March 29, 2021, by Adele Horobin

Help us find out if COVID-19 affects hearing, tinnitus and balance – please take part!

Graphic illustrating a virus particleThe COVID-19 pandemic is ever evolving and research communities around the world have contributed a monumental effort into understanding more about this new virus, and the symptoms and side effects associated. It has been suggested that COVID-19 may possibly have an impact on hearing, cause or worsen tinnitus (ringing or other sounds in the ears) or affect one’s balance. Others have suggested that some treatments for COVID-19 may also affect hearing, tinnitus, or balance. However, the short and longer-term implications of COVID-19 for hearing health are largely unknown.

Image showing a person's ear from the side of the head

Our team of researchers based in Nottingham are launching an in depth and ongoing study into the possible effects of COVID-19 on patients’ hearing, tinnitus and balance. The research project is sponsored by Nottingham University Hospitals NHS Trust (NUH) and will be run by the NIHR* Nottingham Biomedical Research Centre and the University of Nottingham.


View showing the front entrance of Ropewalk House, where the hearing research team are based

Ropewalk House, with disabled parking bays available at the front entrance

The COVID and Hearing (CHEAR) study aims to recruit around 100 participants who have had COVID-19. They will be invited to attend a comprehensive hearing assessment using the dedicated and high-tech hearing research facilities at Nottingham University Hospitals NHS Trust’s Ropewalk House and the expertise of its staff in hearing diagnostics. All staff and visitors will be asked to take specific precautions to minimise the risk from spreading COVID-19, following NHS Trust guidance.



Person completing a survey on a lap top computer from her home.We will then ask participants to take a short hearing test periodically over the next two years. This can be done online from participants’ own homes and does not need any specialist equipment. The test was developed here in Nottingham and is highly sensitive and specific.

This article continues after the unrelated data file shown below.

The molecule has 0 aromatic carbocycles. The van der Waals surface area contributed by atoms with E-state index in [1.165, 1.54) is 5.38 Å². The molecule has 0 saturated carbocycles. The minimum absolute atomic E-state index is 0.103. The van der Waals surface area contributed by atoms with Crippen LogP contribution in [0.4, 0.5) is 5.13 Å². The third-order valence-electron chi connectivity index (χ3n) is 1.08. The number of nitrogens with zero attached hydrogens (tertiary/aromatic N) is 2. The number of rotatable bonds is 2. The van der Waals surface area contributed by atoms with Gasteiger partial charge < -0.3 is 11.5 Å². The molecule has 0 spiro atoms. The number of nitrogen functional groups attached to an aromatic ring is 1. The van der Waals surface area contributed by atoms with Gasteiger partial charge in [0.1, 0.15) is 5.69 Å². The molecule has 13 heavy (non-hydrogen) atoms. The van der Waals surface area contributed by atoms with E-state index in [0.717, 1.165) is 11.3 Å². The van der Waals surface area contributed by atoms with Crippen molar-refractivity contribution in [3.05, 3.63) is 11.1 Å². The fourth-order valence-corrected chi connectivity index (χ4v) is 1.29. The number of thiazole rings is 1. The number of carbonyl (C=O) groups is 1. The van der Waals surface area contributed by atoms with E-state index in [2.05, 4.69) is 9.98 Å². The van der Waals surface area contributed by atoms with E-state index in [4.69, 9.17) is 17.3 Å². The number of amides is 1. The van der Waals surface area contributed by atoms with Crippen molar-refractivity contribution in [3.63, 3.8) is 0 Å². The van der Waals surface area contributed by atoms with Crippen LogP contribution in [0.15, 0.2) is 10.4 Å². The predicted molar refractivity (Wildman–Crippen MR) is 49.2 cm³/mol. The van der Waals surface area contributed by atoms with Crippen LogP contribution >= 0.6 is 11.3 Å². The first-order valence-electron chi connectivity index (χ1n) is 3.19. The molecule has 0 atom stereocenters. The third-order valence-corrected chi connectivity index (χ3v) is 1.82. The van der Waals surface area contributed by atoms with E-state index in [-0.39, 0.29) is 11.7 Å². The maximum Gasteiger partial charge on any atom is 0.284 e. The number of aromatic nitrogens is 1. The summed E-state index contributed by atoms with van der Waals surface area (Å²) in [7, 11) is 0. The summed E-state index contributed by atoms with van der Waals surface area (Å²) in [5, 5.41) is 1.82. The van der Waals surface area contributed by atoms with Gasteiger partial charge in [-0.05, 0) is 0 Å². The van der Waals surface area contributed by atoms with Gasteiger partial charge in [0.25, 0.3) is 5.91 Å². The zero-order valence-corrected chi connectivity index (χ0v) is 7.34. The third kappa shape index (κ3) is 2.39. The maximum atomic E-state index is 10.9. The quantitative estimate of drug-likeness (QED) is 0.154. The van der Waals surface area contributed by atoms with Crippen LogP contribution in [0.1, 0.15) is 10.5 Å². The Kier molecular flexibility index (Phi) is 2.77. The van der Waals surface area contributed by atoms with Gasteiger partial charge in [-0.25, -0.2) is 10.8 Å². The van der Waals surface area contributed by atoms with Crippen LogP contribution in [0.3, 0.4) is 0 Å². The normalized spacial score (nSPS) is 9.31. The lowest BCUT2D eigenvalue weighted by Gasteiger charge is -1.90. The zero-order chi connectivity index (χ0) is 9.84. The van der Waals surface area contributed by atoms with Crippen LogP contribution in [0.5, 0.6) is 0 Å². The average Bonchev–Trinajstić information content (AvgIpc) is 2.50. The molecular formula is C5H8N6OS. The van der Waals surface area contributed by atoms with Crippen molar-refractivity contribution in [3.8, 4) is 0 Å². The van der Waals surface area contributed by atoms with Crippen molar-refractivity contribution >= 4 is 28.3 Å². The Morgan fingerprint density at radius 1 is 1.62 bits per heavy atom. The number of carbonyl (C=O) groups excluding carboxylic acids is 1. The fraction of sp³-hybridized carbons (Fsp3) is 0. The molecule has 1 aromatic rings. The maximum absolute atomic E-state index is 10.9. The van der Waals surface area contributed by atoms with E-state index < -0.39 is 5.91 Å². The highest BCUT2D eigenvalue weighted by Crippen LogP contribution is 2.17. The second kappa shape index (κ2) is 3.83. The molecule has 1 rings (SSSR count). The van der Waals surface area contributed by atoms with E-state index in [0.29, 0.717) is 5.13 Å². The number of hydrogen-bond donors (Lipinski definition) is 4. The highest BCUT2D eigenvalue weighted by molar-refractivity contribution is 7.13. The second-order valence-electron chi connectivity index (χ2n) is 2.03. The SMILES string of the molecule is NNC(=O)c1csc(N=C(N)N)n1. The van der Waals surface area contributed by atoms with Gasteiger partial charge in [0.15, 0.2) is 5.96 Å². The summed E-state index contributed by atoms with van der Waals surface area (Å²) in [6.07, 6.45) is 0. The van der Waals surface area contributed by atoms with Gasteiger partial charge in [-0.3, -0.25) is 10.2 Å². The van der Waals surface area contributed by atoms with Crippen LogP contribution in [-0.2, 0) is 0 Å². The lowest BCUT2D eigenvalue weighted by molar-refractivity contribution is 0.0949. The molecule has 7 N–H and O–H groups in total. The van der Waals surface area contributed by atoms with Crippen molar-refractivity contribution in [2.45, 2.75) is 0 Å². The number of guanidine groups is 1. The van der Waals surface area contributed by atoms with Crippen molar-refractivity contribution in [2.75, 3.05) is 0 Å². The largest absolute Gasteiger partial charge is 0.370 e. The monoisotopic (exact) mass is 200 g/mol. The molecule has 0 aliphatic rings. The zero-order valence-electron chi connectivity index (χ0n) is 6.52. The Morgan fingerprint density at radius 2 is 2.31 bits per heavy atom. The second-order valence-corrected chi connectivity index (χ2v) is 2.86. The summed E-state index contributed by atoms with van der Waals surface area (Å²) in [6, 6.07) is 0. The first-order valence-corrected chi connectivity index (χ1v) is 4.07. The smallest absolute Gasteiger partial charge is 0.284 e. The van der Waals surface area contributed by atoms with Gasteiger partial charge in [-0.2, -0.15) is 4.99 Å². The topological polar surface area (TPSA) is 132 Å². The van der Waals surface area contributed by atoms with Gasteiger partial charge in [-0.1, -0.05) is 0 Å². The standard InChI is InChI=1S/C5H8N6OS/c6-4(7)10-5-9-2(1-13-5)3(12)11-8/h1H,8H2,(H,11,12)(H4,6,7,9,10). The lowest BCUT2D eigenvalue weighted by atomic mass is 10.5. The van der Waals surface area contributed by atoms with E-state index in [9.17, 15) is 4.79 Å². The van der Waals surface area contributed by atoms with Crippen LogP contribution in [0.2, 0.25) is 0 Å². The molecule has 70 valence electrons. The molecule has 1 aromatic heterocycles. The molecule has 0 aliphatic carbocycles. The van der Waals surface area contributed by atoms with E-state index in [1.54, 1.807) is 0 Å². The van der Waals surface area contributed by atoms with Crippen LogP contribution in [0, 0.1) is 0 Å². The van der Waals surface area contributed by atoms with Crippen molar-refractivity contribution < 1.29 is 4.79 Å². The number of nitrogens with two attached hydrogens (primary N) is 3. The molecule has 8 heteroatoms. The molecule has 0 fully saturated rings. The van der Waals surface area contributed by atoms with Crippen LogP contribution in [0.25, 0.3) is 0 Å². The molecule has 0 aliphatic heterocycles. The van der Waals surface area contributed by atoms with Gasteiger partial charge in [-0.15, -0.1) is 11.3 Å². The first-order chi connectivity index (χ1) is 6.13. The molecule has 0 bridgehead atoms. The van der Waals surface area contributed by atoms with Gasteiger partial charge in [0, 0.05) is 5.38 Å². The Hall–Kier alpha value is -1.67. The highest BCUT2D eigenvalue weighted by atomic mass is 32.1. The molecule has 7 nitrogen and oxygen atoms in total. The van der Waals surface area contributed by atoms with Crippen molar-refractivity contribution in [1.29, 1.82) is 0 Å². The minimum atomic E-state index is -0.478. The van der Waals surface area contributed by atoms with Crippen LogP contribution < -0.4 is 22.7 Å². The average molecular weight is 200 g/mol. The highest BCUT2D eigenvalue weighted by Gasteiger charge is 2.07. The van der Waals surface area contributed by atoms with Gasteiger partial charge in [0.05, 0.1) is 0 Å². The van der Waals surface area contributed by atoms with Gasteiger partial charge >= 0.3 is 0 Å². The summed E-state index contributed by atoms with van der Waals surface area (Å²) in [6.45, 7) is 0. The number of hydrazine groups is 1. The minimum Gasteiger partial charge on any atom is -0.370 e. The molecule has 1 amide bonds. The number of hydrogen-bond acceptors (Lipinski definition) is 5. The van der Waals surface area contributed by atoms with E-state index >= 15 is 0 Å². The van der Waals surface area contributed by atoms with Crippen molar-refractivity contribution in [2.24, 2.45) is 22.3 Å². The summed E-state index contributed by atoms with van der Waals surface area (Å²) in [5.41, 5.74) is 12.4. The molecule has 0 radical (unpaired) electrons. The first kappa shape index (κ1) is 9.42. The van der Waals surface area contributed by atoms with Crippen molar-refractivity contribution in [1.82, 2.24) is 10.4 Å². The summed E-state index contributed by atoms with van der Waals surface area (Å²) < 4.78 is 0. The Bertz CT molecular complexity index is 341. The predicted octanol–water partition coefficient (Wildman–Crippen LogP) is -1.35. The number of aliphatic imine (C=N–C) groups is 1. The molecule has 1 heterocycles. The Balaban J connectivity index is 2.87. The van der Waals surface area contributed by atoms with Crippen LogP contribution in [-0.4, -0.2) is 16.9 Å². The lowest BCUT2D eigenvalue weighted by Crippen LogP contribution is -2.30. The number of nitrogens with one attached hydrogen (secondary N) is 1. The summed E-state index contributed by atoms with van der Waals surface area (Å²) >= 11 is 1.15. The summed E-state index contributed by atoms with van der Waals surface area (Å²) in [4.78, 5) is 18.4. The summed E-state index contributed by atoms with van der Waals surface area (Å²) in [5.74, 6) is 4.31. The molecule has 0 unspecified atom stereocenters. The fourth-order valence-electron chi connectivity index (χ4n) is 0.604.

Photo showing head and shouldersof Professor David Baguley

Professor David Baguley

Lead and Chief Investigator for the study, Professor David Baguley, said: “There has been a steady flow of reports of hearing loss, tinnitus, or imbalance following COVID-19 infection and treatment, and the CHEAR study represents a huge opportunity to investigate this. The Hearing Theme of the Nottingham Biomedical Research Centre are ideally placed to explore these issues, and with the information gleaned to design and implement new pathways to rapid hearing and balance care.”

Photo of Charlotte Caimino

Charlotte Caimino

Charlotte Caimino, Research Assistant and Study Co-ordinator, is working with Paul Bateman, Research Audiologist and a team based at Ropewalk House, to deliver the study. She said: “I’m excited to be involved in this study. We’ve worked hard on the study structure to produce the best results we can, so I’m looking forward to welcoming volunteers and starting work formally on our CHEAR study this spring.

People who have had COVID-19 and would like to be involved in the research should contact Charlotte Caimino, by email: Thank you.


*NIHR – National Institute for Health Research. This is the research arm of the NHS.

Posted in Balance and vertigoCoronavirusHearing lossTinnitus